Look closely, this is not a drawing. This is a photograph emulating a poem by Shel Silverstein’s poem, ‘Homework Machine’. I created this for my kids, avid fans of Mr. Silverstein. It took a year to get it all together, but it was worth it to give them this memory of how once when they were little, they were part of one of their favorite author’s creations.
We are fond of our books. Some books hold a special place in our hearts as we remember reading them as children, and others are newer books we joyously devour. Bedtime at our house is a ritualistic reading from our ever-growing list of favorites.How about you and your crop of little people? Did you ever think of how fun it would be to literally (pun intended) jump into one of your favorite books, or better yet, let your kids jump into one of theirs? We have, and the result is a very special offering to anyone who likes to play pretend. Does your child have a favorite book, that has held a special place in their heart? Have they ever wished to be part of it? My kids did. Here is the result. I proposed the idea to them, and they chose ‘Homework Machine’, a poem from ‘A Light in the Attic’, by Shel Silverstein. If you don’t happen to be familiar with Mr. Silverstein’s works, (either you weren’t young in the 80s or you lived under a rock), you definitely need to know this poet of poets, a wonderful author who was exceptionally gifted at engaging children into his wacky world of meter, and aesthetic rhythm, where a long-haired boy could fly, and if you weren’t careful the “Googies” might catch you.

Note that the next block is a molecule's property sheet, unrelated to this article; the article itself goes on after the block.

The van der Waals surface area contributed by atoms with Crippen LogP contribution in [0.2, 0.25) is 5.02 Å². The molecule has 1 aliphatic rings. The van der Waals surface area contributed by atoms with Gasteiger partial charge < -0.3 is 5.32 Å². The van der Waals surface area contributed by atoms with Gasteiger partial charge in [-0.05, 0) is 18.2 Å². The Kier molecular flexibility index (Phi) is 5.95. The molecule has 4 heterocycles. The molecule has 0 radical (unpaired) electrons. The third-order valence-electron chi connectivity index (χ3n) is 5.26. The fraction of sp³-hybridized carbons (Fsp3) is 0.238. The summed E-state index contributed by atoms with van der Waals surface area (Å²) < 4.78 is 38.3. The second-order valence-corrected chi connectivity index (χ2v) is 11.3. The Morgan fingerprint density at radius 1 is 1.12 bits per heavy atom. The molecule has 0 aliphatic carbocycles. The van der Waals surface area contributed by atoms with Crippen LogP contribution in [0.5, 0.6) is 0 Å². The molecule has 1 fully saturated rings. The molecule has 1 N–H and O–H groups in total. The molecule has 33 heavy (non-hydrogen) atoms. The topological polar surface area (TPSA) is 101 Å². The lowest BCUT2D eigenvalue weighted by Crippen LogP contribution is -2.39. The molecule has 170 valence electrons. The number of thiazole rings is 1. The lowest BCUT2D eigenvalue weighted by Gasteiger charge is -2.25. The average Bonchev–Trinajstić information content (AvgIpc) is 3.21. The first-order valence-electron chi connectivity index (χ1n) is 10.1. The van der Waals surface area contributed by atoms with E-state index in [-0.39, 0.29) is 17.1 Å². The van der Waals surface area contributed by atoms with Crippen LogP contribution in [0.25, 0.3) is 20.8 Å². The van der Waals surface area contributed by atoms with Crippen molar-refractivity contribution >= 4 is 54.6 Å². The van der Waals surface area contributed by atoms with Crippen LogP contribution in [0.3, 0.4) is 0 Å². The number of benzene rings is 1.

Your children will only be little for so long. Mine too, but I have this artwork forever. This now belongs to them. Once upon a time, when they were very little, they loved a story so much…
Portrait of an Artist
This kind of work wakes me up. When I get the privilege of converging with another artist, it is not only inspiring, but awakening in a sense that I remember myself before all of this. Being an art major was in once sense wonderful, since art is all I ever wanted to do, and in another sense disappointing (most art students will understand this). It’s so thrilling to work with other artists who are paving a trail, and honing their gifts. I loose track of my own art far to often, and slink back into a business set of mind. It’s exhilarating to be around those who are living in their own creative space.
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